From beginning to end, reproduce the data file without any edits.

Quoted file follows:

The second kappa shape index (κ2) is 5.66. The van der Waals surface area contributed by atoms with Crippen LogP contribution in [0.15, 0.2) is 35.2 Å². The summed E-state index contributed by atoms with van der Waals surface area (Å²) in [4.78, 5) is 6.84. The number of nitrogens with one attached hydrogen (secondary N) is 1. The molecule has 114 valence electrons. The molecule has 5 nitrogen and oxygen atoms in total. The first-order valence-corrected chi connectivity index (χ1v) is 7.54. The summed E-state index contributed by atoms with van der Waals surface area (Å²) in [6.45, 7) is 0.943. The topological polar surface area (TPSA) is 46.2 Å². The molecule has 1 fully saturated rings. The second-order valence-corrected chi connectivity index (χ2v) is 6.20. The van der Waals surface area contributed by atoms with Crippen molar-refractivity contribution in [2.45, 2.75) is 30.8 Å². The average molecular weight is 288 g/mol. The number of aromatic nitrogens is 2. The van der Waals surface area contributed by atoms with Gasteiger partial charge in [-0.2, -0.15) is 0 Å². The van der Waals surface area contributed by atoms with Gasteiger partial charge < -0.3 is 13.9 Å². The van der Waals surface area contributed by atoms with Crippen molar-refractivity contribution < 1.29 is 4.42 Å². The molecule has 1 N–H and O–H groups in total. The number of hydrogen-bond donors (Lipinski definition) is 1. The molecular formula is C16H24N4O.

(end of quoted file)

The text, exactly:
The second kappa shape index (κ2) is 5.66. The van der Waals surface area contributed by atoms with Crippen LogP contribution in [0.15, 0.2) is 35.2 Å². The summed E-state index contributed by atoms with van der Waals surface area (Å²) in [4.78, 5) is 6.84. The number of nitrogens with one attached hydrogen (secondary N) is 1. The molecule has 114 valence electrons. The molecule has 5 nitrogen and oxygen atoms in total. The first-order valence-corrected chi connectivity index (χ1v) is 7.54. The summed E-state index contributed by atoms with van der Waals surface area (Å²) in [6.45, 7) is 0.943. The topological polar surface area (TPSA) is 46.2 Å². The molecule has 1 fully saturated rings. The second-order valence-corrected chi connectivity index (χ2v) is 6.20. The van der Waals surface area contributed by atoms with Crippen molar-refractivity contribution in [2.45, 2.75) is 30.8 Å². The average molecular weight is 288 g/mol. The number of aromatic nitrogens is 2. The van der Waals surface area contributed by atoms with Gasteiger partial charge in [-0.2, -0.15) is 0 Å². The van der Waals surface area contributed by atoms with Gasteiger partial charge < -0.3 is 13.9 Å². The van der Waals surface area contributed by atoms with Crippen molar-refractivity contribution < 1.29 is 4.42 Å². The molecule has 1 N–H and O–H groups in total. The number of hydrogen-bond donors (Lipinski definition) is 1. The molecular formula is C16H24N4O.